Abstract 089: Response Gene To Complement 32 Is Involved In Glucose Metabolism Disorder In Endothelial Cells And Mediated By P53
Response gene to complement 32 (RGC-32) was considered as an apoptosis-promoting factor. To explore the novel functions of RGC-32, a DNA array analysis was performed in Human Microvascular Endothelial Cells (HMEC) treated with SiRNA, which showed that glucose metabolism was one of most dramatically changed biological process. qPCR analysis also proved that many glucose metabolism related genes were changed dramatically in RGC32 o/e HMEC, one of which was Insulin-like growth factor binding protein 4(IGFBP4). We propose that RGC-32 may be a potential factor involved in the cycle of endothelial glucose metabolism besides glucose induced apoptosis. Then we found that expression of RGC-32 was dramatically increased in mice hearts and adipose tissue after high fat diet treatment, as well as in HMEC after high glucose (30mM) treatment. In high fat diet treated endothelial specific RGC-32 transgenic mice (VE-Cad/RGC-32), decreases in area under the curve (AUC) of glucose tolerance test were observed when compared to their wild type littermates. Upregulated P53 and downregulated IGFBP4 mRNA expression level were also observed in the heart of VE-Cad/RGC-32 mice.Furthermore, we found that P53 was upregulated in RGC-32 o/e HMEC and blocking of p53 was able to decrease the RGC-32-related induction of apoptotic cells. We also observed that RGC-32 can not only decrease IGFBP4 but also reverse the decrease of IGFBP4 in high glucose or insulin condition. Interestingly, after treated the cells with pifithrin-a, a specific P53 inhibitor, decreased IGFBP4 by RGC-32 was rescued. These results demonstrate that RGC-32 may have some kind of connections with glucose metabolism besides its well-known apoptosis-promoting characters and P53 may be a mediator of RGC-32 related glucose metabolism disorder as well as apoptosis.These findings will provide some clues for novel insights into the functions of RGC-32.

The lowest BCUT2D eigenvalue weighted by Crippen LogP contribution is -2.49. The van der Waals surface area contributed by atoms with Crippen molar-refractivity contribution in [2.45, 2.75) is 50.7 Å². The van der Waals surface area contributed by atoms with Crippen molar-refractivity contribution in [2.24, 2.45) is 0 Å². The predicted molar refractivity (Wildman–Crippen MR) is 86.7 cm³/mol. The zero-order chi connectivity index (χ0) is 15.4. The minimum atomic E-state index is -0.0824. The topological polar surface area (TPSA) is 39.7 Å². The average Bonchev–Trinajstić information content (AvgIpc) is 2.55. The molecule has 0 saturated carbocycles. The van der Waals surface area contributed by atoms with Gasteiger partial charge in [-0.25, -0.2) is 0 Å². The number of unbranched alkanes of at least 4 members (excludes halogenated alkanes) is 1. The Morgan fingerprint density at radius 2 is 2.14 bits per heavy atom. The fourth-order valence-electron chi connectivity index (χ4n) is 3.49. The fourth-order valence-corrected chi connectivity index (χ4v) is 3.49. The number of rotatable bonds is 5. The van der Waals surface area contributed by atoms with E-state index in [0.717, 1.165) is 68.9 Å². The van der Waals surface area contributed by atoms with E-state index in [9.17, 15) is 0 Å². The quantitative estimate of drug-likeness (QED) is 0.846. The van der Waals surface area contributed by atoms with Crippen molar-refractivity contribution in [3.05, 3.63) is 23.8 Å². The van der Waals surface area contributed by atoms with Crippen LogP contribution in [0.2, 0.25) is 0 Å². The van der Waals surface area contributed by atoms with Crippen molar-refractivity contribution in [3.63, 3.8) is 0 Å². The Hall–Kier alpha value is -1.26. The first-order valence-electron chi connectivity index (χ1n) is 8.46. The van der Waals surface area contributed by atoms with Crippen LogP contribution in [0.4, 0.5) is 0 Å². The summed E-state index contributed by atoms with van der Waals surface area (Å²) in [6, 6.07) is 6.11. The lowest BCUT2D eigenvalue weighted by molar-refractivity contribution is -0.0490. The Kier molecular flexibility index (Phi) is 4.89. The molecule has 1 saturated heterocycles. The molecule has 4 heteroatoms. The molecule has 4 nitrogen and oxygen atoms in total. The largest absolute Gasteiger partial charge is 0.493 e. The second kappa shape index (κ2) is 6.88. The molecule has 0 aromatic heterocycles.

- © 2013 by American Heart Association, Inc.